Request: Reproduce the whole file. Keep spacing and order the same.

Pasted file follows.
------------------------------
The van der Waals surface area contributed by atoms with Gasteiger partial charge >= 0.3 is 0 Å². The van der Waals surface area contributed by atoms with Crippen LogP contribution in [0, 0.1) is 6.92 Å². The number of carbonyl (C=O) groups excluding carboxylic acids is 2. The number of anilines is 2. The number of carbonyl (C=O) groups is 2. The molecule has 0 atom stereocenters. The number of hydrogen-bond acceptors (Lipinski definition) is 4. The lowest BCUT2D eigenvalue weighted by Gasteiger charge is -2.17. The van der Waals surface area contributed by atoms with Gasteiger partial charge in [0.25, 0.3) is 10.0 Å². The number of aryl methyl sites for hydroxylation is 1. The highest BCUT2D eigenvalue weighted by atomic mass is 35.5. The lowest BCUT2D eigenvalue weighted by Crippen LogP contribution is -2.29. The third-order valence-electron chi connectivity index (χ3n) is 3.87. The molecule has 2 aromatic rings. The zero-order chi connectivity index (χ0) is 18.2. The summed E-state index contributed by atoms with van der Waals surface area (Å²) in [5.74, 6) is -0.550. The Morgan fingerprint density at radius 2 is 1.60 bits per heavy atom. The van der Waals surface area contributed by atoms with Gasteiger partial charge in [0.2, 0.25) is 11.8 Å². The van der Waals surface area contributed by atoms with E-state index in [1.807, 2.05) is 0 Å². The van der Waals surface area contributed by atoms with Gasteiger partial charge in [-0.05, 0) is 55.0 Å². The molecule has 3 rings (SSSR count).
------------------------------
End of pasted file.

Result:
The van der Waals surface area contributed by atoms with Gasteiger partial charge >= 0.3 is 0 Å². The van der Waals surface area contributed by atoms with Crippen LogP contribution in [0, 0.1) is 6.92 Å². The number of carbonyl (C=O) groups excluding carboxylic acids is 2. The number of anilines is 2. The number of carbonyl (C=O) groups is 2. The molecule has 0 atom stereocenters. The number of hydrogen-bond acceptors (Lipinski definition) is 4. The lowest BCUT2D eigenvalue weighted by Gasteiger charge is -2.17. The van der Waals surface area contributed by atoms with Gasteiger partial charge in [0.25, 0.3) is 10.0 Å². The number of aryl methyl sites for hydroxylation is 1. The highest BCUT2D eigenvalue weighted by atomic mass is 35.5. The lowest BCUT2D eigenvalue weighted by Crippen LogP contribution is -2.29. The third-order valence-electron chi connectivity index (χ3n) is 3.87. The molecule has 2 aromatic rings. The zero-order chi connectivity index (χ0) is 18.2. The summed E-state index contributed by atoms with van der Waals surface area (Å²) in [5.74, 6) is -0.550. The Morgan fingerprint density at radius 2 is 1.60 bits per heavy atom. The van der Waals surface area contributed by atoms with Gasteiger partial charge in [0.2, 0.25) is 11.8 Å². The van der Waals surface area contributed by atoms with E-state index in [1.807, 2.05) is 0 Å². The van der Waals surface area contributed by atoms with Gasteiger partial charge in [-0.05, 0) is 55.0 Å². The molecule has 3 rings (SSSR count).